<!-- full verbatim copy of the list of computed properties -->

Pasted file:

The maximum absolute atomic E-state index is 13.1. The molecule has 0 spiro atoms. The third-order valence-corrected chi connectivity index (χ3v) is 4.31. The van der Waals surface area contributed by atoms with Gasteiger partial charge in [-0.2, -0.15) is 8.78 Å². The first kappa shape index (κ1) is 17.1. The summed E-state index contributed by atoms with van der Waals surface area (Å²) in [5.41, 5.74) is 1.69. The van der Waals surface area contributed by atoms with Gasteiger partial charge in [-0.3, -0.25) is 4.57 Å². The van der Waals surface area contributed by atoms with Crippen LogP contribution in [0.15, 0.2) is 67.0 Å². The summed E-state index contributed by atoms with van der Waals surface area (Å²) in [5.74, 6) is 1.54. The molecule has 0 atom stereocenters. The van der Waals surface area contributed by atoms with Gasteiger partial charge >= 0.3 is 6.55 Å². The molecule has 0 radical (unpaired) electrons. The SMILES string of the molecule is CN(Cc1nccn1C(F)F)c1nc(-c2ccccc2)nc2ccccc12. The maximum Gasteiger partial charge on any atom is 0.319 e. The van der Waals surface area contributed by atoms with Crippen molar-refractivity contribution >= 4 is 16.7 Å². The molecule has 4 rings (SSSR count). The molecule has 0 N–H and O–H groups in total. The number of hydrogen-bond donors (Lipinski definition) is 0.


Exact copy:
The maximum absolute atomic E-state index is 13.1. The molecule has 0 spiro atoms. The third-order valence-corrected chi connectivity index (χ3v) is 4.31. The van der Waals surface area contributed by atoms with Gasteiger partial charge in [-0.2, -0.15) is 8.78 Å². The first kappa shape index (κ1) is 17.1. The summed E-state index contributed by atoms with van der Waals surface area (Å²) in [5.41, 5.74) is 1.69. The van der Waals surface area contributed by atoms with Gasteiger partial charge in [-0.3, -0.25) is 4.57 Å². The van der Waals surface area contributed by atoms with Crippen LogP contribution in [0.15, 0.2) is 67.0 Å². The summed E-state index contributed by atoms with van der Waals surface area (Å²) in [5.74, 6) is 1.54. The molecule has 0 atom stereocenters. The van der Waals surface area contributed by atoms with Gasteiger partial charge >= 0.3 is 6.55 Å². The molecule has 0 radical (unpaired) electrons. The SMILES string of the molecule is CN(Cc1nccn1C(F)F)c1nc(-c2ccccc2)nc2ccccc12. The maximum Gasteiger partial charge on any atom is 0.319 e. The van der Waals surface area contributed by atoms with Crippen molar-refractivity contribution >= 4 is 16.7 Å². The molecule has 4 rings (SSSR count). The molecule has 0 N–H and O–H groups in total. The number of hydrogen-bond donors (Lipinski definition) is 0.